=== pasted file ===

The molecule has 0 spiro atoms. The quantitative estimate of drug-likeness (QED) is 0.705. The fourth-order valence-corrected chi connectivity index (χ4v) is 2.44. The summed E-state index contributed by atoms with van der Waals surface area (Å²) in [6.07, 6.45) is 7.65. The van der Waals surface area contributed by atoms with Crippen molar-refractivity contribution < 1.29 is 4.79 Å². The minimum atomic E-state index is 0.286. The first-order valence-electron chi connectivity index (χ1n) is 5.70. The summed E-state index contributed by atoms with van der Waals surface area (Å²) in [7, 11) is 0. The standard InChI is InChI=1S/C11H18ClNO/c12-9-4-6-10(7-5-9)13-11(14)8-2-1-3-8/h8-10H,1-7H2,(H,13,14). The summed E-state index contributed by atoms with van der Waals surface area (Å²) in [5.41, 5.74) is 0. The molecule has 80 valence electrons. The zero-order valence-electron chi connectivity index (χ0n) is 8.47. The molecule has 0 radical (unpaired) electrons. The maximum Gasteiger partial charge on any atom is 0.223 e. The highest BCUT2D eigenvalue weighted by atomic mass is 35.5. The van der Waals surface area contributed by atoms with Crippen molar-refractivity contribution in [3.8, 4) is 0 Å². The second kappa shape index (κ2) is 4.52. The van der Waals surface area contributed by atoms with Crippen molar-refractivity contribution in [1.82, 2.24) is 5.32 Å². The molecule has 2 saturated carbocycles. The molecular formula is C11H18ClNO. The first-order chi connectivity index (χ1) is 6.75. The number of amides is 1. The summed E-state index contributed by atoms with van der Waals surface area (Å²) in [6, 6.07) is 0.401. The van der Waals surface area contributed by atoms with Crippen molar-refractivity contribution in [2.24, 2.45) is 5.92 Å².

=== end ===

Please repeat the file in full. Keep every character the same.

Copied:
The molecule has 0 spiro atoms. The quantitative estimate of drug-likeness (QED) is 0.705. The fourth-order valence-corrected chi connectivity index (χ4v) is 2.44. The summed E-state index contributed by atoms with van der Waals surface area (Å²) in [6.07, 6.45) is 7.65. The van der Waals surface area contributed by atoms with Crippen molar-refractivity contribution < 1.29 is 4.79 Å². The minimum atomic E-state index is 0.286. The first-order valence-electron chi connectivity index (χ1n) is 5.70. The summed E-state index contributed by atoms with van der Waals surface area (Å²) in [7, 11) is 0. The standard InChI is InChI=1S/C11H18ClNO/c12-9-4-6-10(7-5-9)13-11(14)8-2-1-3-8/h8-10H,1-7H2,(H,13,14). The summed E-state index contributed by atoms with van der Waals surface area (Å²) in [5.41, 5.74) is 0. The molecule has 80 valence electrons. The zero-order valence-electron chi connectivity index (χ0n) is 8.47. The molecule has 0 radical (unpaired) electrons. The maximum Gasteiger partial charge on any atom is 0.223 e. The highest BCUT2D eigenvalue weighted by atomic mass is 35.5. The van der Waals surface area contributed by atoms with Crippen molar-refractivity contribution in [3.8, 4) is 0 Å². The second kappa shape index (κ2) is 4.52. The van der Waals surface area contributed by atoms with Crippen molar-refractivity contribution in [1.82, 2.24) is 5.32 Å². The molecule has 2 saturated carbocycles. The molecular formula is C11H18ClNO. The first-order chi connectivity index (χ1) is 6.75. The number of amides is 1. The summed E-state index contributed by atoms with van der Waals surface area (Å²) in [6, 6.07) is 0.401. The van der Waals surface area contributed by atoms with Crippen molar-refractivity contribution in [2.24, 2.45) is 5.92 Å².